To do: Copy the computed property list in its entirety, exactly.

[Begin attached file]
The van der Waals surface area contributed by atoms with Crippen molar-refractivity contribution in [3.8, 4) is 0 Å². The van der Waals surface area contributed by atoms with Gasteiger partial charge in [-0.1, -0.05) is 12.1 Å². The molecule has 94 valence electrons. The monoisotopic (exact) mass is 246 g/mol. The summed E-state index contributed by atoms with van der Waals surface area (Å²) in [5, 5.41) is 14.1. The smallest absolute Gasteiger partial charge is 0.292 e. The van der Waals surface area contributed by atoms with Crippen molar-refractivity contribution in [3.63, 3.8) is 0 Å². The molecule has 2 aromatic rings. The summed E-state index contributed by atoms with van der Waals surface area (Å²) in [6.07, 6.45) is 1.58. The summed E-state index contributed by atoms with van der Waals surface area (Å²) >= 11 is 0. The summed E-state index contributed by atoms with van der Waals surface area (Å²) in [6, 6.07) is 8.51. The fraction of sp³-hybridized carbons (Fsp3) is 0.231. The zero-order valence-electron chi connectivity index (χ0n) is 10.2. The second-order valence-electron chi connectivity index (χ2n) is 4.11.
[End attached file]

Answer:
The van der Waals surface area contributed by atoms with Crippen molar-refractivity contribution in [3.8, 4) is 0 Å². The van der Waals surface area contributed by atoms with Gasteiger partial charge in [-0.1, -0.05) is 12.1 Å². The molecule has 94 valence electrons. The monoisotopic (exact) mass is 246 g/mol. The summed E-state index contributed by atoms with van der Waals surface area (Å²) in [5, 5.41) is 14.1. The smallest absolute Gasteiger partial charge is 0.292 e. The van der Waals surface area contributed by atoms with Crippen molar-refractivity contribution in [3.63, 3.8) is 0 Å². The molecule has 2 aromatic rings. The summed E-state index contributed by atoms with van der Waals surface area (Å²) in [6.07, 6.45) is 1.58. The summed E-state index contributed by atoms with van der Waals surface area (Å²) >= 11 is 0. The summed E-state index contributed by atoms with van der Waals surface area (Å²) in [6, 6.07) is 8.51. The fraction of sp³-hybridized carbons (Fsp3) is 0.231. The zero-order valence-electron chi connectivity index (χ0n) is 10.2. The second-order valence-electron chi connectivity index (χ2n) is 4.11.